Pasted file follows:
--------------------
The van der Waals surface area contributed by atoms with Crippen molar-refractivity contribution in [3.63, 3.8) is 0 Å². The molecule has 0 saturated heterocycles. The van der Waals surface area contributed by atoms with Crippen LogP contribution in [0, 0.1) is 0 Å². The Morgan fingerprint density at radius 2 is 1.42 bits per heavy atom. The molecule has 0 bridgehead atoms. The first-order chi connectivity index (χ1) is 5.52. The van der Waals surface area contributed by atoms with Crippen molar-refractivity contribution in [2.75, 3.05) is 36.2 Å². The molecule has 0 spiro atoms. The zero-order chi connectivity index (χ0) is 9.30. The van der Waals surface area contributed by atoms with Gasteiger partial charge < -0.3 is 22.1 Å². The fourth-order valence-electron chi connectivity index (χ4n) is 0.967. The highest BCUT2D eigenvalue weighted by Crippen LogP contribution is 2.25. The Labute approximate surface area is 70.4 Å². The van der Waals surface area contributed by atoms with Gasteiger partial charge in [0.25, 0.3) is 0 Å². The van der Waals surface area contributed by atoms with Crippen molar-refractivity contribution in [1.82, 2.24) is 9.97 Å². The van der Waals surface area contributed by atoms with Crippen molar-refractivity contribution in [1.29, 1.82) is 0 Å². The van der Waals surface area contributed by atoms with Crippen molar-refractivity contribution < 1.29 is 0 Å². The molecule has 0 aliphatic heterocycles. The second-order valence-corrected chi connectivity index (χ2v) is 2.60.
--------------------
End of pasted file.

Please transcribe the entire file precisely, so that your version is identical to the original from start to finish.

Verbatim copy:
The van der Waals surface area contributed by atoms with Crippen molar-refractivity contribution in [3.63, 3.8) is 0 Å². The molecule has 0 saturated heterocycles. The van der Waals surface area contributed by atoms with Crippen LogP contribution in [0, 0.1) is 0 Å². The Morgan fingerprint density at radius 2 is 1.42 bits per heavy atom. The molecule has 0 bridgehead atoms. The first-order chi connectivity index (χ1) is 5.52. The van der Waals surface area contributed by atoms with Crippen molar-refractivity contribution in [2.75, 3.05) is 36.2 Å². The molecule has 0 spiro atoms. The zero-order chi connectivity index (χ0) is 9.30. The van der Waals surface area contributed by atoms with Gasteiger partial charge < -0.3 is 22.1 Å². The fourth-order valence-electron chi connectivity index (χ4n) is 0.967. The highest BCUT2D eigenvalue weighted by Crippen LogP contribution is 2.25. The Labute approximate surface area is 70.4 Å². The van der Waals surface area contributed by atoms with Gasteiger partial charge in [0.25, 0.3) is 0 Å². The van der Waals surface area contributed by atoms with Crippen molar-refractivity contribution in [1.82, 2.24) is 9.97 Å². The van der Waals surface area contributed by atoms with Crippen molar-refractivity contribution in [1.29, 1.82) is 0 Å². The van der Waals surface area contributed by atoms with Crippen molar-refractivity contribution < 1.29 is 0 Å². The molecule has 0 aliphatic heterocycles. The second-order valence-corrected chi connectivity index (χ2v) is 2.60.